In other words, prayer is talking to God. Sometimes we talk to those we love formally, and sometimes we talk with them informally. It’s the same with prayer. Sometimes we will speak with God using formal, set prayers. At other times we will simply tell him what’s on our heart.

Prayer is the fuel of missional ministry. More precisely, common prayer is the fuel of missional ministry. A missional church will structure its life together around common prayer. The form of prayer will vary with the tradition of which the church is a part, but what’s not up for debate is the primacy of prayer in the life of the church. Why?

  1. Prayer brings us into the fellowship of the Holy Trinity. As Christians we are connected to the Godhead through the Holy Spirit who lives in us. In a sense, it is God who enables us to pray and it is God who gives us the words to pray, and it is God who carries our prayer and receives our prayer. C. S. Lewis notes this in Letters to Malcolm: Chiefly on Prayer when he writes that, essentially, prayer is God talking to Himself.
  2. Prayer is a means of grace. We need grace for the journey. The way we are walking is greater than our ability to complete. The journey of faith is like the Appalachian Trail–we need a guide and we need a power greater than our own. In prayer we receive the sustaining grace of God that can carry us in our journey.
  3. Prayer forms the way we think and act. This is most powerfully true when we become familiar with praying a set liturgy or a portion of the Scripture. When we pray, we name reality before God and ask him to intervene. This is all the more powerful when in our naming of reality we are aided by the prayers of others who have gone before us.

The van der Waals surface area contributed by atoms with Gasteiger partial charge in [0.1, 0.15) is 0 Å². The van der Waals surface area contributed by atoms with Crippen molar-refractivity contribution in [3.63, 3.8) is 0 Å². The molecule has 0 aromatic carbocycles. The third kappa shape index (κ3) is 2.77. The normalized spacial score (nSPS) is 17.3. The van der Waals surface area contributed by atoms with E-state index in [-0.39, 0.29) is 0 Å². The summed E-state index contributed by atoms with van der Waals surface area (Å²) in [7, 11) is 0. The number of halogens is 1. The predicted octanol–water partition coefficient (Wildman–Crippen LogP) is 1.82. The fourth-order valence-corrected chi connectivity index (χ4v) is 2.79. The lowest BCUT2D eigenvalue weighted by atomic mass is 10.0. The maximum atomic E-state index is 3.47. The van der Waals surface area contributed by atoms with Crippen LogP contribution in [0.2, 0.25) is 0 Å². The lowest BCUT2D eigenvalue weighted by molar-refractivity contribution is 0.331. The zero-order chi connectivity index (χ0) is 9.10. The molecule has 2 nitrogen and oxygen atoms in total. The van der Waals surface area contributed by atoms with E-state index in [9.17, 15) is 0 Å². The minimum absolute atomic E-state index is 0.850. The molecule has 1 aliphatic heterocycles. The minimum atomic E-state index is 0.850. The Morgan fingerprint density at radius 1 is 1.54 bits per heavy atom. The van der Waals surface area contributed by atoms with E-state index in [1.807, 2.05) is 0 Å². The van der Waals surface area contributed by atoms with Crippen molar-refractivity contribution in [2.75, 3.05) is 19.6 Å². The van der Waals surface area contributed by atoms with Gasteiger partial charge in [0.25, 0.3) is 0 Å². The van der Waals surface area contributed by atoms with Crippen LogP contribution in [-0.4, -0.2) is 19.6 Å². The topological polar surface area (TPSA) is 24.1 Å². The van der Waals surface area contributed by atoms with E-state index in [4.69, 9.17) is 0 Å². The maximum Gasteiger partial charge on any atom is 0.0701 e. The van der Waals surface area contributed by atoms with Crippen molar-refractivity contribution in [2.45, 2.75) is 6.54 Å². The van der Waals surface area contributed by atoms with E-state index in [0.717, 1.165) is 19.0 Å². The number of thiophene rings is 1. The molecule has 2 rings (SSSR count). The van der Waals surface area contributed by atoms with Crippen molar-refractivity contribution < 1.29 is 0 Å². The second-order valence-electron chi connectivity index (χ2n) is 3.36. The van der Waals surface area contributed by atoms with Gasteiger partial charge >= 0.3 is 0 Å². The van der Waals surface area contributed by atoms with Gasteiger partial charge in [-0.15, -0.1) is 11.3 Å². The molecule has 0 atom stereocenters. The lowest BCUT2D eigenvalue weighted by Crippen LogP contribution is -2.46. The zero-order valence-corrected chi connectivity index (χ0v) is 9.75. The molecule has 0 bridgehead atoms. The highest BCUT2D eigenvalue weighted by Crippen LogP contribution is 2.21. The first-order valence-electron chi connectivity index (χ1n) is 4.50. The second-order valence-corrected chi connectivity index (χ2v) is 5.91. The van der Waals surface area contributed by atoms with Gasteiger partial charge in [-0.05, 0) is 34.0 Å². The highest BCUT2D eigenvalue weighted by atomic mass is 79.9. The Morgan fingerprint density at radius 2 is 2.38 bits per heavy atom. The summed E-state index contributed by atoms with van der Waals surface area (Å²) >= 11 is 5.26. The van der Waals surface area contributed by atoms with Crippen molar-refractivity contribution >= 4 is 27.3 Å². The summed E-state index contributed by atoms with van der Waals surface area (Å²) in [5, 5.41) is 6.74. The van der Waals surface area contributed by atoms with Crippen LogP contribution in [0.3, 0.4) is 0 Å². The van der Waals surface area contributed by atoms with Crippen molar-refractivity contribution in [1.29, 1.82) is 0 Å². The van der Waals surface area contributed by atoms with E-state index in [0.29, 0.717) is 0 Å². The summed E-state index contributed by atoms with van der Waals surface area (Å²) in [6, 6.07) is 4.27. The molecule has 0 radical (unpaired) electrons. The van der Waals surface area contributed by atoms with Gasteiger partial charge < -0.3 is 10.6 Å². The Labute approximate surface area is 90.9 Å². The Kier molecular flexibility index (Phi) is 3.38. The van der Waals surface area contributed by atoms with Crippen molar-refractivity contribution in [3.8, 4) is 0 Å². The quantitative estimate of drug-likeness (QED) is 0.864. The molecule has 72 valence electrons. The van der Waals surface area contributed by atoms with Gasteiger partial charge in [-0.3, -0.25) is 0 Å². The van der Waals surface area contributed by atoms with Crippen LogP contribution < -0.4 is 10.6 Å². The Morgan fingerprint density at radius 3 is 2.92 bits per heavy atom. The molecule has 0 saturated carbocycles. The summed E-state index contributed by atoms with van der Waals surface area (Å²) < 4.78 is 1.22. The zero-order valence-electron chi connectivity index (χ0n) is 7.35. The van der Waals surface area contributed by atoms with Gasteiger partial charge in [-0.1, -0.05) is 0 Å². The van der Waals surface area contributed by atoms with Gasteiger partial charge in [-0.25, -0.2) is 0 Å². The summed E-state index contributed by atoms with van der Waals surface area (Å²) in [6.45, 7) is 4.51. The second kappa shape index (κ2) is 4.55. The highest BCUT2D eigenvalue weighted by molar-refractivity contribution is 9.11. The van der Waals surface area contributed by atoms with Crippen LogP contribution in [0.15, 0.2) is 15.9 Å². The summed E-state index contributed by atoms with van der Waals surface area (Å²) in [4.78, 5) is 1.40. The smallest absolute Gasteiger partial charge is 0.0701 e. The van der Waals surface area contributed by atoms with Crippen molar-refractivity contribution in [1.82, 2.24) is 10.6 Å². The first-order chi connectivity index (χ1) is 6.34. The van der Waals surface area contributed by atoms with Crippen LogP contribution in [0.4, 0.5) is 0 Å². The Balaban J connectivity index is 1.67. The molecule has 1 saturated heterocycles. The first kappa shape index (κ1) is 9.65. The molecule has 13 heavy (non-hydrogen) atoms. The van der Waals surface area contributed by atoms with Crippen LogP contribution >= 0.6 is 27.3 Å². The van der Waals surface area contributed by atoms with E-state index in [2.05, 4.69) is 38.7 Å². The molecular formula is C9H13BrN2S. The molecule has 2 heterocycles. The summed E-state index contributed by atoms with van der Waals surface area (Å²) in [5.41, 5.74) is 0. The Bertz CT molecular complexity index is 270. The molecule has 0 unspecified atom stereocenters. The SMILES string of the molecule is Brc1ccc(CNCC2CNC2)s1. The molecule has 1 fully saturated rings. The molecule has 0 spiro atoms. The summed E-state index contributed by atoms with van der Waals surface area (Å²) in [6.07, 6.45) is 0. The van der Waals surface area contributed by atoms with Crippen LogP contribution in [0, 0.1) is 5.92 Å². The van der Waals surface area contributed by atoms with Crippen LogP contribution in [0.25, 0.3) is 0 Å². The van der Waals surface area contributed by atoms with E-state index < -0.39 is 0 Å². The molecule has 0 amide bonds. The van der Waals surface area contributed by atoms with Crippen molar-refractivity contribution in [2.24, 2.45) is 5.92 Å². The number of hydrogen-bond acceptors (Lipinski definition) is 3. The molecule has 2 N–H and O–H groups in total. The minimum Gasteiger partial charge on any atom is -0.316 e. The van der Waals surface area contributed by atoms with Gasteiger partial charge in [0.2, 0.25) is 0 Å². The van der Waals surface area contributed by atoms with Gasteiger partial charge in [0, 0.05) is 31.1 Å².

4. Prayer connects us with one another. Common prayer provides a powerful context for reconciliation and repentance against those in our number who we have wronged or who have wronged us. This sets the stage for a powerful unity in love that enables the fellowship to be willing to try new things and to reach out.

The church that wishes to be missional must pay attention to the requirements of community and prayer before anything else. Failing to pay attention to this will derail a community as it attempts to make the missional shift.

[Missional Monday 1] What is missional?

This is the first post in a series about how congregations can become more missional in how they understand and carry out ministry in their community. Missional is popular. A lot people are using the word, but I’m not always sure how clear they are on its meaning.

A simple way to get a little bit better of a handle on this word is to substitute “missionary” for “missional.” I’m sure there were good reasons for choosing missional over missionary, probably related to some of the cultural baggage associated with missionary, but the two words are both derived from the root word “mission” and essentially mean the same thing.

“Missional living” becomes “missionary living” and

“missional church” becomes “missionary church.”

At it’s heart being missional is about placing God’s mission at the center of the life of the individual and the center of the church’s existence, where it was surely meant to be all along. Let me unpack that a little.

call to be missional the_t_nv

The central belief of those of us who affirm a missional/-ary theology is that it is the nature of God to act in the world and that His action is in furtherance of His purposes. Ultimately, God is the initiative-taker, and nothing happens absent His first acting.

The church has been brought into being by the action of God with a distinct charter and purpose. In like manner to the way in which God sent His Son into the world to redeem a people through his perfect life, atoning death, and overcame sin in His resurrection, the church is sent into the world with a message. Jesus says as much, “As the Father has sent me, even so I am sending you” (ESV).

That message is the gospel, the good news or glad tidings of Jesus’ victory over sin and death and this ushering in the kingdom of God. As Jesus ends His earthly ministry, He launches the church: